UK Confirms 3K Pound bond for Indians

‘High-Risk’ Visitors From Six Countries Will Have To Make Deposit

Lagos: Britain’s home office confirmed that it would demand a £3,000 ($4,630) refundable bond for visas for “high-risk’’ visitors from six former colonies in Africa and Asia — a pilot scheme that has brought warnings at home and abroad that it will damage trade.

Britain said that it will go ahead with the pilot scheme despite the outrage, charges of discrimination and warnings of retaliation.

The statement did not say when the pilot would start. But it said it could apply the scheme in the future for all visas and any country. “The pilot will apply to visitor visas, but if the scheme is successful we’d like to be able to apply it on an intelligence-led basis on any visa route and any country,’’ it said. For now, the targeted countries are Nigeria, Ghana, India, Pakistan, Bangladesh and Sri Lanka.

Government data shows citizens of those countries applied for more than half a million visas last year.

Khaled Mahmud, owner of a Bangladeshi travel agency in Dhaka that deals with British student visas, said the scheme was racist. “It smacks of a deep-rooted racial attitude,’’ he said.

In Karachi, Pakistan, computer businessman Syed Shahid Ali said the “painful and unbearable’’ new visa policy would have a negative impact on tourism and business in Britain.

“How can someone who wants to visit the UK for a couple of days for business meetings or something else afford to set aside £3,000?’’ said Ali, who travels there frequently. “He will simply prefer to go and do business elsewhere in Europe instead of getting into this problem of giving a bond and getting it reimbursed.’’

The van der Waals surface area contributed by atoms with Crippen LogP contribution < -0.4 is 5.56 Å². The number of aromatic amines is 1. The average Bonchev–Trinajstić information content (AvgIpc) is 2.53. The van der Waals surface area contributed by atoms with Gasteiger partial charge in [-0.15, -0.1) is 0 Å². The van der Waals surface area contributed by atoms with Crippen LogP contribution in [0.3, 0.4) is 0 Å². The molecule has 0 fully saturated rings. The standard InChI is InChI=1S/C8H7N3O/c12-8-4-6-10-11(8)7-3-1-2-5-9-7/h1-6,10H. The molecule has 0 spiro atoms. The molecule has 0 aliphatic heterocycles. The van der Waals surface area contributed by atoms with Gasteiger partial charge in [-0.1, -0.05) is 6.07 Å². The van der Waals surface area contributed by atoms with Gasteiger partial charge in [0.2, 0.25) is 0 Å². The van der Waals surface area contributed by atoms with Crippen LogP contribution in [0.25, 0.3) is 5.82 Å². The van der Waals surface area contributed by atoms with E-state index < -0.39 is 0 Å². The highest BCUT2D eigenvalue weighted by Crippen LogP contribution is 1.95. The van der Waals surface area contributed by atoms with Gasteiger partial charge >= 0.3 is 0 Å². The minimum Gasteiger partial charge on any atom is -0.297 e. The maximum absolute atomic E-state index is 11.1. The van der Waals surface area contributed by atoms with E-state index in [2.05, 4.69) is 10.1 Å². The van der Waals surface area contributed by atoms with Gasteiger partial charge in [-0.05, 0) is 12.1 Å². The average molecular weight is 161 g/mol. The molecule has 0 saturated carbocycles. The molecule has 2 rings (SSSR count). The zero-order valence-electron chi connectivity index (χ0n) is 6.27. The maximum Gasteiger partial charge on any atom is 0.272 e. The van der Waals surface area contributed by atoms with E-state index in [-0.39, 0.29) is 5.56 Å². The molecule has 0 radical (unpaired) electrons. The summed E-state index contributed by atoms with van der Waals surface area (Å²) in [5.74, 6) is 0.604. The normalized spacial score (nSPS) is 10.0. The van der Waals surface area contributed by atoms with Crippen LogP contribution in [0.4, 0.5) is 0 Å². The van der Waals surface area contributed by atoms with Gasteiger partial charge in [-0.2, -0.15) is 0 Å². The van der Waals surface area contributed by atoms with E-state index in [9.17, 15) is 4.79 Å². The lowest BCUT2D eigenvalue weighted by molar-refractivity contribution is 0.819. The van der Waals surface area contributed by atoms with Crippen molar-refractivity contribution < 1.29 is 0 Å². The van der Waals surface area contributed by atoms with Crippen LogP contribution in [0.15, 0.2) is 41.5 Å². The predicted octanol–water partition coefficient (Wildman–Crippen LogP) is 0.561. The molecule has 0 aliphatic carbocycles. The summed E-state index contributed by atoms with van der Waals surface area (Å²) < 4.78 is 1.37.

Nigeria’s government made a formal demand last month that Britain renounce the proposal. Foreign affairs minister Olugbenga Ashiru called in the British high commissioner to express “the strong displeasure of the government and people of Nigeria’’ over the “discriminatory’’ policy.

Ashiru warned the move would “definitely negate’’ the commitment by the two countries to double trade by 2014. Nigeria is Africa’s most populous nation and a huge market with its more than 160 million people. British government figures indicate 101,000 Nigerians were issued visas in 2012.

There were protests in India last month when British PM David Cameron visited, causing him to declare that a final decision had not been taken on the policy.

The Home Office said it hopes the bond system deters overstaying of visas and recovers costs of foreign nationals using public services like hospitals and schools.

One move that has come under heavy criticism recently has been a government campaign targeting people who overstay their visas.

Billboards were put on two vans for a week in six of London’s boroughs.

Their message said: “In the UK illegally? Go home or face arrest.’’ Leaflets with the same message will be distributed for a month.